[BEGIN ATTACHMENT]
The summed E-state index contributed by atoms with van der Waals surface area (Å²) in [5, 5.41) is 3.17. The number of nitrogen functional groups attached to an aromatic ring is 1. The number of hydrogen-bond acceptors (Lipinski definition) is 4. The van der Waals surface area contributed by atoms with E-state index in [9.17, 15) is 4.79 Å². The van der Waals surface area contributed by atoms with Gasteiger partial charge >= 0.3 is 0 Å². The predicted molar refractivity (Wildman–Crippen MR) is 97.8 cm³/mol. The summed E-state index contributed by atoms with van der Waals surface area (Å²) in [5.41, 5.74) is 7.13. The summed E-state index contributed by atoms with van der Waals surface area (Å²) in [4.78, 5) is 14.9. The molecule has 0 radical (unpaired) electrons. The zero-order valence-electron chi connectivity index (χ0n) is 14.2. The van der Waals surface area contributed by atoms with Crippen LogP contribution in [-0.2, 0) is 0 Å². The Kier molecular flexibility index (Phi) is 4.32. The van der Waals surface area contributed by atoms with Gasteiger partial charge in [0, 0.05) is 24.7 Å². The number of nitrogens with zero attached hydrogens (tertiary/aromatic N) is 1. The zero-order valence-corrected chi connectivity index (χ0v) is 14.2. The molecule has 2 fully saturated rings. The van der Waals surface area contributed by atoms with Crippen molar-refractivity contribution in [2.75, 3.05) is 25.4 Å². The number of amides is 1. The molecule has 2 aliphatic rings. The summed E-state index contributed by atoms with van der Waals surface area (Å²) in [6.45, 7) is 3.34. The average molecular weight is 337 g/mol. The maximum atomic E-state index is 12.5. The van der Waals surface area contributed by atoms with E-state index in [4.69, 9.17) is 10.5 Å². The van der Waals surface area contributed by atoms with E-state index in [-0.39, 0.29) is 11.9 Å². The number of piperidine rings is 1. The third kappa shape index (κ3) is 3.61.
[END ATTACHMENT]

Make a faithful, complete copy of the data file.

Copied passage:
The summed E-state index contributed by atoms with van der Waals surface area (Å²) in [5, 5.41) is 3.17. The number of nitrogen functional groups attached to an aromatic ring is 1. The number of hydrogen-bond acceptors (Lipinski definition) is 4. The van der Waals surface area contributed by atoms with E-state index in [9.17, 15) is 4.79 Å². The van der Waals surface area contributed by atoms with Gasteiger partial charge >= 0.3 is 0 Å². The predicted molar refractivity (Wildman–Crippen MR) is 97.8 cm³/mol. The summed E-state index contributed by atoms with van der Waals surface area (Å²) in [5.41, 5.74) is 7.13. The summed E-state index contributed by atoms with van der Waals surface area (Å²) in [4.78, 5) is 14.9. The molecule has 0 radical (unpaired) electrons. The zero-order valence-electron chi connectivity index (χ0n) is 14.2. The van der Waals surface area contributed by atoms with Crippen LogP contribution in [-0.2, 0) is 0 Å². The Kier molecular flexibility index (Phi) is 4.32. The van der Waals surface area contributed by atoms with Gasteiger partial charge in [0, 0.05) is 24.7 Å². The number of nitrogens with zero attached hydrogens (tertiary/aromatic N) is 1. The zero-order valence-corrected chi connectivity index (χ0v) is 14.2. The molecule has 2 fully saturated rings. The van der Waals surface area contributed by atoms with Crippen molar-refractivity contribution in [2.75, 3.05) is 25.4 Å². The number of amides is 1. The molecule has 2 aliphatic rings. The summed E-state index contributed by atoms with van der Waals surface area (Å²) in [6.45, 7) is 3.34. The average molecular weight is 337 g/mol. The maximum atomic E-state index is 12.5. The van der Waals surface area contributed by atoms with E-state index in [4.69, 9.17) is 10.5 Å². The van der Waals surface area contributed by atoms with E-state index in [-0.39, 0.29) is 11.9 Å². The number of piperidine rings is 1. The third kappa shape index (κ3) is 3.61.